Auto parts makers make plea to save sector as TPP talks resume
Canadian, Mexican, American parts industries agree they could live with 50% NAFTA-made content
Auto parts makers in Canada, the U.S. and Mexico have urged their governments not to give in to demands from Japan for less NAFTA-made content in vehicles at new talks on the Trans-Pacific Partnership.
Canadian and Mexican negotiators are in Washington today trying to work out terms for automotive issues in the trade deal which would open up freer trade among 12 Pacific nations.
- What is the Trans-Pacific Partnership?
- Trans-Pacific Partnership talks: Key issues preventing a deal
The key issue in talks with Acting Deputy U.S. Trade Representative Wendy Cutler and Japanese officials is "automotive rule of origin," a term that describes how much content in autos and auto parts must be made within NAFTA.
The TPP talks broke down in July when Mexico and Canada balked at content rules that could have meant Japanese vehicles could be imported with fewer parts made in North America.
Canadian, Mexican parts makers join forces
Flavio Volpe, president of the Automotive Parts Manufacturers' Association of Canada, said he has been told by Trade Minister Ed Fast that Ottawa "would continue to block any outcome in TPP negotiations that would hurt the automotive parts sector."
The APMA joined with its Mexican and U.S. counterparts to draft a letter to Fast yesterday to again urge Canadian officials to reject any deal that would eat into the North American share of parts manufacturing.
"An inadequate content rule for parts will dramatically impact our domestic parts manufacturing industry and the jobs that come with it," the letter said.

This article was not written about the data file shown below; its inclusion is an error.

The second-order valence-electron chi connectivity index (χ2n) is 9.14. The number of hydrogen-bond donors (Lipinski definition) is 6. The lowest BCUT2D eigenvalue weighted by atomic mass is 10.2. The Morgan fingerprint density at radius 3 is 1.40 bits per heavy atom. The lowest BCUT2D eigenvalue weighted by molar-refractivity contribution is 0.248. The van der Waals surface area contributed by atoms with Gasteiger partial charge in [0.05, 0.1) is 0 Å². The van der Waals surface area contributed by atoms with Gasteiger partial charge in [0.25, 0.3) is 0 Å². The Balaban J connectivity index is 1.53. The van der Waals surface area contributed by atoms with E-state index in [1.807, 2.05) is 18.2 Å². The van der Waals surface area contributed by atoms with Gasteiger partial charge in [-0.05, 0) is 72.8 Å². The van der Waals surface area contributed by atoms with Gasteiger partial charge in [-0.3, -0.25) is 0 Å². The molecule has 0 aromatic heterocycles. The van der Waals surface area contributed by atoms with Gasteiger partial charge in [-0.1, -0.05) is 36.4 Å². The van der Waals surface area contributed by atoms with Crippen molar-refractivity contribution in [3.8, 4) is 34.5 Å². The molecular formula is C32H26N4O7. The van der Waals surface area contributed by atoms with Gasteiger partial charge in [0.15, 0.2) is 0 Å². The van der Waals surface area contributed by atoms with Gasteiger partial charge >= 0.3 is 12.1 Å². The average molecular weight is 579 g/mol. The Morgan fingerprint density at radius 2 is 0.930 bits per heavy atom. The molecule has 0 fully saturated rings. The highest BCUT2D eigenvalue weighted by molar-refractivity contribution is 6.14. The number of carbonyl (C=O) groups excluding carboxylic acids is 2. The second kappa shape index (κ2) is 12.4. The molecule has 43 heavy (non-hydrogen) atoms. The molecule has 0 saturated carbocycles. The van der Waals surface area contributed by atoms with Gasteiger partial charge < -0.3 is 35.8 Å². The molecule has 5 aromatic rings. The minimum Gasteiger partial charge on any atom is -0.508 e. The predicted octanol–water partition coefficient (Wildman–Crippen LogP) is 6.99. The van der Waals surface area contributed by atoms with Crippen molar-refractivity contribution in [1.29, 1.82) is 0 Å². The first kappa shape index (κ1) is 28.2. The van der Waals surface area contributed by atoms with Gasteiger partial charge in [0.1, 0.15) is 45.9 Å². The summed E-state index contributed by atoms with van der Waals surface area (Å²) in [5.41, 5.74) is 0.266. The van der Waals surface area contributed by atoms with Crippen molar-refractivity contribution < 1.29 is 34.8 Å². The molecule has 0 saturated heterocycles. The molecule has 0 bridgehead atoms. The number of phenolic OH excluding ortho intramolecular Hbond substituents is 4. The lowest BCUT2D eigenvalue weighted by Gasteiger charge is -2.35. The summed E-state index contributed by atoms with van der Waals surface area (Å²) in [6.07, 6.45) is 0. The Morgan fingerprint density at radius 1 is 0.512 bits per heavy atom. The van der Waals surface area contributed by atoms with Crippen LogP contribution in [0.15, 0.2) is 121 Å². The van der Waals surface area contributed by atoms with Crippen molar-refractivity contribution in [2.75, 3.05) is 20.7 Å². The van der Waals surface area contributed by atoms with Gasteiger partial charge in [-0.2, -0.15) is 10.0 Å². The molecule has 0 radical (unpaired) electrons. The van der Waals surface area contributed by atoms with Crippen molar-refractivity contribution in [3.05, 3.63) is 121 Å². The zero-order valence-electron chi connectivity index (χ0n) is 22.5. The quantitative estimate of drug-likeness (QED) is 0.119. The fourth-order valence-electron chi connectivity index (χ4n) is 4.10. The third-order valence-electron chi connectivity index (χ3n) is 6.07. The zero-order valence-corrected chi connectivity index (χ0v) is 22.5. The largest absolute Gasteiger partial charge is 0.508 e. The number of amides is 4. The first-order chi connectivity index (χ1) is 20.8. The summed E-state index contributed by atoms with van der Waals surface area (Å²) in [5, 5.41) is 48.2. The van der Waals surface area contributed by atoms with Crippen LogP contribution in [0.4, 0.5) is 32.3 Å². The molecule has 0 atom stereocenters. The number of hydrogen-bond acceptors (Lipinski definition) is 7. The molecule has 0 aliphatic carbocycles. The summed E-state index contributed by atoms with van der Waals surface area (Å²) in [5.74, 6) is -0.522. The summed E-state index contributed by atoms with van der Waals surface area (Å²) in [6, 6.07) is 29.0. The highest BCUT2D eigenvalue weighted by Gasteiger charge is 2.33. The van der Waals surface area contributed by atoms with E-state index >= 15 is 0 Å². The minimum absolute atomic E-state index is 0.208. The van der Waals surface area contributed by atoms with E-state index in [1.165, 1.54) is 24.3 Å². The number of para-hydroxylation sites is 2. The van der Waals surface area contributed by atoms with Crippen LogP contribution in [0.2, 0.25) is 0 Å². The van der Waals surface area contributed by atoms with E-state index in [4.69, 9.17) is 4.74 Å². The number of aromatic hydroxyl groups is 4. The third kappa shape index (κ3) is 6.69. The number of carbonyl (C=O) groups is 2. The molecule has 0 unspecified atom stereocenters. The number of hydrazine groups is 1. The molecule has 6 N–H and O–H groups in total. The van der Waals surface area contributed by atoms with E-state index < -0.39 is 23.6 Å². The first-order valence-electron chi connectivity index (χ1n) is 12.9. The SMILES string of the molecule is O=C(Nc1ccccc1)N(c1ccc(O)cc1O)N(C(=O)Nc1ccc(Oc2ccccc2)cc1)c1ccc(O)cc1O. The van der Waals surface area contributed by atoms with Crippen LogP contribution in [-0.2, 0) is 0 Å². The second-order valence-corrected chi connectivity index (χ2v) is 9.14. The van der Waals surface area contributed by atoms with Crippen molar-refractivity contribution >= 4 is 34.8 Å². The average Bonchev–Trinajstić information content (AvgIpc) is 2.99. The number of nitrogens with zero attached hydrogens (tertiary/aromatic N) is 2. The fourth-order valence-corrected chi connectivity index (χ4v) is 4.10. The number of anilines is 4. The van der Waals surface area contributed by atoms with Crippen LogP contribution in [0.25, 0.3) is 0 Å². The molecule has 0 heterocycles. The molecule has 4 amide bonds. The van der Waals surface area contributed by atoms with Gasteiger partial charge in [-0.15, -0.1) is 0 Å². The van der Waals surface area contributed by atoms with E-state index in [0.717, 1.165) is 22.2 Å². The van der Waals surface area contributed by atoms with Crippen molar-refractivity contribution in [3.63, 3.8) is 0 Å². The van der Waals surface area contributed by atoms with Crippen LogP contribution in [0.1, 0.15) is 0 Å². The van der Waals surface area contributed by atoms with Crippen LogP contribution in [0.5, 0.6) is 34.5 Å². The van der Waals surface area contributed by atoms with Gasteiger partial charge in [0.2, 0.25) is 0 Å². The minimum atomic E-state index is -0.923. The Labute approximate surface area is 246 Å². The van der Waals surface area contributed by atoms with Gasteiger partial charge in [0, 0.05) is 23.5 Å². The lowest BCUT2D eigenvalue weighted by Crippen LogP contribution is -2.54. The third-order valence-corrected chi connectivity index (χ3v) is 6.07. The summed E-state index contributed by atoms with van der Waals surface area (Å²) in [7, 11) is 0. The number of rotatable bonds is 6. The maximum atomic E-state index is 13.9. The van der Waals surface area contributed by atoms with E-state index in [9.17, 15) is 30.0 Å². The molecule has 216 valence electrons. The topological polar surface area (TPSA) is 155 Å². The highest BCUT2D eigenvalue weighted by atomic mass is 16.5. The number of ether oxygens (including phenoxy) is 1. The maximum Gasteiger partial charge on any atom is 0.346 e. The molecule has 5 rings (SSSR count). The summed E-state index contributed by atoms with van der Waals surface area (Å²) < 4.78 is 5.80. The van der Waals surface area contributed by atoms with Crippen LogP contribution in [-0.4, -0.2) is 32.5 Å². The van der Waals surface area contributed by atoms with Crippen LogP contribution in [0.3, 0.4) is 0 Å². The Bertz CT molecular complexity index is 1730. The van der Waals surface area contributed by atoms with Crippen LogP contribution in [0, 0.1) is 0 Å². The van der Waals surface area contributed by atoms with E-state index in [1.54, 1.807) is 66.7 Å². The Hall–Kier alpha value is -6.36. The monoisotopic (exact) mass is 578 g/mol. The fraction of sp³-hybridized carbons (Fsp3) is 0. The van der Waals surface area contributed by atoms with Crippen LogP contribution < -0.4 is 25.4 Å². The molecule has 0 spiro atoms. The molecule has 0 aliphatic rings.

Although TPP negotiations are held in secret, publication Inside U.S. Trade reported the Japanese want a rule that vehicles can be imported tariff-free to North America with just 30 per cent content from the U.S., Canada or Mexico.
The Japanese are reported to be negotiating a side deal with the U.S. on the issue. That could open the door for Japanese vehicles with much cheaper parts made in China, Thailand or other Asian countries to be imported tariff-free.
Under NAFTA, the rule is that 62.5 per cent of the value of cars and 60 per cent on auto parts, must be made within the region.
Going for 50% content
The parts makers say they could live with 50 per cent of the value of parts or content in finished cars and trucks made in North America, a proposal made by the vehicle manufacturers.
"We would like to take this opportunity to urge your continued vigilance in finalizing a Trans-pacific Partnership that allows for domestic, regional and global growth for motor vehicle component manufacturers," APMA and its Mexican and U.S. counterparts say in the letter to Fast.
They point to the three million automotive-related jobs in North America.
Jim Stanford, economist for autoworkers' union Unifor, says Canadian officials have no mandate to negotiate away Canadian jobs, particularly as an election is under way.
Canada already incurs an annual $5 billion deficit in bilateral automotive trade with Japan, he said.
"We are working with our local union activists in auto communities (many of which are close ridings) to raise awareness of the TPP threat, make it an issue in the election, and pressure the candidates to commit to protecting auto interests," he said in an email to CBC.